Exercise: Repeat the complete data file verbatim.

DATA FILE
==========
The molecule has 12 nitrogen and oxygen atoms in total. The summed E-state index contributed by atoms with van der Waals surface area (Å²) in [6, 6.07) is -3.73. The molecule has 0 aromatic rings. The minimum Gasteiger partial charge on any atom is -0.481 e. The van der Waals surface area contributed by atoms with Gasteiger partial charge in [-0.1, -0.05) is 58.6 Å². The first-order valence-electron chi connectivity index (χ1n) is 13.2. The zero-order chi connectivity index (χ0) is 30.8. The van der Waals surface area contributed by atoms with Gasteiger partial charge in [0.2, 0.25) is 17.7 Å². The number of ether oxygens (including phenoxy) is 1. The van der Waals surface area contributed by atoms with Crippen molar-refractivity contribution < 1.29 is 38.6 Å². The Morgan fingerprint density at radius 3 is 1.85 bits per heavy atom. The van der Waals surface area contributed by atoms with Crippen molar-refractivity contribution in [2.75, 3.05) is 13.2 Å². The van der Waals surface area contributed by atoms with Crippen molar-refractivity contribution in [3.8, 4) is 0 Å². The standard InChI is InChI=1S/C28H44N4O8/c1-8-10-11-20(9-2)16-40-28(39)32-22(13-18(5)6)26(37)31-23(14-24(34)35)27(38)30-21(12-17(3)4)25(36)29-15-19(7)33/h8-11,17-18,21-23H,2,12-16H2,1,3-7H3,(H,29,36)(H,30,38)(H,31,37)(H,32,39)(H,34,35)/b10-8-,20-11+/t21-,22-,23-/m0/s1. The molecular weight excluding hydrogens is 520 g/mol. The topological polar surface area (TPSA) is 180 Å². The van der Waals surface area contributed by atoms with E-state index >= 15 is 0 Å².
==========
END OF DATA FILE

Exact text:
The molecule has 12 nitrogen and oxygen atoms in total. The summed E-state index contributed by atoms with van der Waals surface area (Å²) in [6, 6.07) is -3.73. The molecule has 0 aromatic rings. The minimum Gasteiger partial charge on any atom is -0.481 e. The van der Waals surface area contributed by atoms with Gasteiger partial charge in [-0.1, -0.05) is 58.6 Å². The first-order valence-electron chi connectivity index (χ1n) is 13.2. The zero-order chi connectivity index (χ0) is 30.8. The van der Waals surface area contributed by atoms with Gasteiger partial charge in [0.2, 0.25) is 17.7 Å². The number of ether oxygens (including phenoxy) is 1. The van der Waals surface area contributed by atoms with Crippen molar-refractivity contribution < 1.29 is 38.6 Å². The Morgan fingerprint density at radius 3 is 1.85 bits per heavy atom. The van der Waals surface area contributed by atoms with Crippen molar-refractivity contribution in [2.75, 3.05) is 13.2 Å². The van der Waals surface area contributed by atoms with Crippen molar-refractivity contribution in [3.8, 4) is 0 Å². The standard InChI is InChI=1S/C28H44N4O8/c1-8-10-11-20(9-2)16-40-28(39)32-22(13-18(5)6)26(37)31-23(14-24(34)35)27(38)30-21(12-17(3)4)25(36)29-15-19(7)33/h8-11,17-18,21-23H,2,12-16H2,1,3-7H3,(H,29,36)(H,30,38)(H,31,37)(H,32,39)(H,34,35)/b10-8-,20-11+/t21-,22-,23-/m0/s1. The molecular weight excluding hydrogens is 520 g/mol. The topological polar surface area (TPSA) is 180 Å². The van der Waals surface area contributed by atoms with E-state index >= 15 is 0 Å².